2015's Top Ten Tech Cars: BMW i8

Rich in carbon, not in carbon emissions

3 min read
2015's Top Ten Tech Cars: BMW i8
Photo: BMW

Video: Bloomberg Business

As a splashy billboard for a plug-in future, the BMW i8 is unmatched. Environmentalists who shake their fists at guzzling Lamborghinis fall in love. Speed freaks who scoffed at electrified sports cars change their tune in 4.4 seconds, the time it takes the i8 to howl to 100 kilometers per hour (62 miles per hour). Design mavens thrill to the BMW’s thermoplastic-clad, wind-cheating teardrop shape.

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Why EVs Aren't a Climate Change Panacea

Unless people change their behaviors, we won't hit 2050 net zero emissions targets

9 min read
Tesla Inc. vehicles in a parking lot after arriving at a port in Yokohama, Japan, on Thursday, Oct. 28, 2022.

Teslas in a parking lot after arriving at a port in Yokohama, Japan.

Toru Hanai/Bloomberg/Getty Images

“Electric cars will not save the climate. It is completely wrong,” Fatih Birol, Executive Director of the International Energy Agency (IEA), has stated.

If Birol were from Maine, he might have simply observed, “You can’t get there from here.”

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Bosch Powers the Automotive Sector Toward an Electrified Future

The German company has optimized three-phase inverters and their DC link capacitors with a simulation-powered design process

8 min read
Digital art showing a 3D transparent car with the electric engine connected to batteries.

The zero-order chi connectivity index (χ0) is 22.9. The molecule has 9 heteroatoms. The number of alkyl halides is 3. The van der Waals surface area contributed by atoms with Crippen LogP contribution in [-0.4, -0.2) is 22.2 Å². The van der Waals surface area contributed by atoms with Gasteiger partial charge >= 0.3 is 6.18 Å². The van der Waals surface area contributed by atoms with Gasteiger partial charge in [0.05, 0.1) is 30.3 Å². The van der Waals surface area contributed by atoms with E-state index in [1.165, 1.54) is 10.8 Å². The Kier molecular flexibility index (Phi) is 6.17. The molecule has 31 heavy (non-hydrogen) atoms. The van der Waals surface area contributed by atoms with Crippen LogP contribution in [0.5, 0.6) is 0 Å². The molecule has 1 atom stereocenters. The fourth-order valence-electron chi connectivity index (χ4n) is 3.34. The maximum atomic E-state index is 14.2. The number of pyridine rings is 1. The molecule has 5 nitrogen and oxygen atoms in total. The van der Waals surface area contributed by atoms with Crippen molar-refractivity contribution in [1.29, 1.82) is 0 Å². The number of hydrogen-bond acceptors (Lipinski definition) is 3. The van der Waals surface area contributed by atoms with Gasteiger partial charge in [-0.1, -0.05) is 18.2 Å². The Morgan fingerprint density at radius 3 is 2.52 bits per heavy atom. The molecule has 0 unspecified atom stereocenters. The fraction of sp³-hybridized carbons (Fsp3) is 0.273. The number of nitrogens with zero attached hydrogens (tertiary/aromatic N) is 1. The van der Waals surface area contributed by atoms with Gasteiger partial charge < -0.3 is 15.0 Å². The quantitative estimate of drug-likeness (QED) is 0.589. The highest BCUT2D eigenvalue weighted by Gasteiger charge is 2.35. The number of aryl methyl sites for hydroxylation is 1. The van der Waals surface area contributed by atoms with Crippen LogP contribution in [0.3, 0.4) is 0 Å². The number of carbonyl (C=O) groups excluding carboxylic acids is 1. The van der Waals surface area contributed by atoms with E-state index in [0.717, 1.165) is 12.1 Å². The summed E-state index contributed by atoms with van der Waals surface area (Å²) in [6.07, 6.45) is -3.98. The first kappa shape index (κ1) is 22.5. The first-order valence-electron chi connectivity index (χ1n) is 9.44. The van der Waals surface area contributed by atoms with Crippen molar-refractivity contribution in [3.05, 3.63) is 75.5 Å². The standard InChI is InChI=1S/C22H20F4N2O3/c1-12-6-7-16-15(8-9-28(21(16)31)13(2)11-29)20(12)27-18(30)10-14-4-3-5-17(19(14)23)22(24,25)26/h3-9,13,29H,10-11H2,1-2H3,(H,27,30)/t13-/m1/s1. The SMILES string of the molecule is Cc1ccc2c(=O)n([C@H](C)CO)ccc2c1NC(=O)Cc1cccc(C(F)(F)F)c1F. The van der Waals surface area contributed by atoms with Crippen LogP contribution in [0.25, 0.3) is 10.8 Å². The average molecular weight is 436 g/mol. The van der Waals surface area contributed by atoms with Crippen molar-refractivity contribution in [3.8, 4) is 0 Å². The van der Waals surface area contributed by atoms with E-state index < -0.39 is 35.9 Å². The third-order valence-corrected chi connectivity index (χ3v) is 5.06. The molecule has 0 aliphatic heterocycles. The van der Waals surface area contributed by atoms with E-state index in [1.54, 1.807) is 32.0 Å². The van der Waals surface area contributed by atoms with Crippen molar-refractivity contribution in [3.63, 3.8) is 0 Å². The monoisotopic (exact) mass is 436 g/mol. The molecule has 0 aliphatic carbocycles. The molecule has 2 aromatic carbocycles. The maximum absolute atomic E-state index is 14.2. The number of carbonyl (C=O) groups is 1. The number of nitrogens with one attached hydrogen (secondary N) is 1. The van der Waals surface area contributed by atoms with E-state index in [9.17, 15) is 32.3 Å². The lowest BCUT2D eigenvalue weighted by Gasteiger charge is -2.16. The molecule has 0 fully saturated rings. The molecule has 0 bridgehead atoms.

The global transition toward electric cars is getting a boost from industry suppliers like Robert Bosch, which provides electrical components and systems to car manufacturers. The Bosch team optimizes three-phase inverters and their DC link capacitors with a simulation-powered design process, which enables them to identify potentially destructive "hot spots" early in the development cycle.

This sponsored article is brought to you by COMSOL.

Just as tourists in Paris are drawn to the Louvre, visitors to Stuttgart, Germany, also flock to museums displaying the great works of the city. Stuttgart may not boast of Degas or Monet, but its prominent names are perhaps even more famous than Paris’ painters: Mercedes–Benz and Porsche. Each of these iconic automakers maintains a museum in the southwestern German city they call home. Their gleaming galleries feature many historic and influential cars, almost all of them powered by petroleum-fueled internal combustion (IC) engines. Looking ahead, Stuttgart will likely continue to be the heart of the German auto industry, but how long will the IC engine remain the heart of the automobile?

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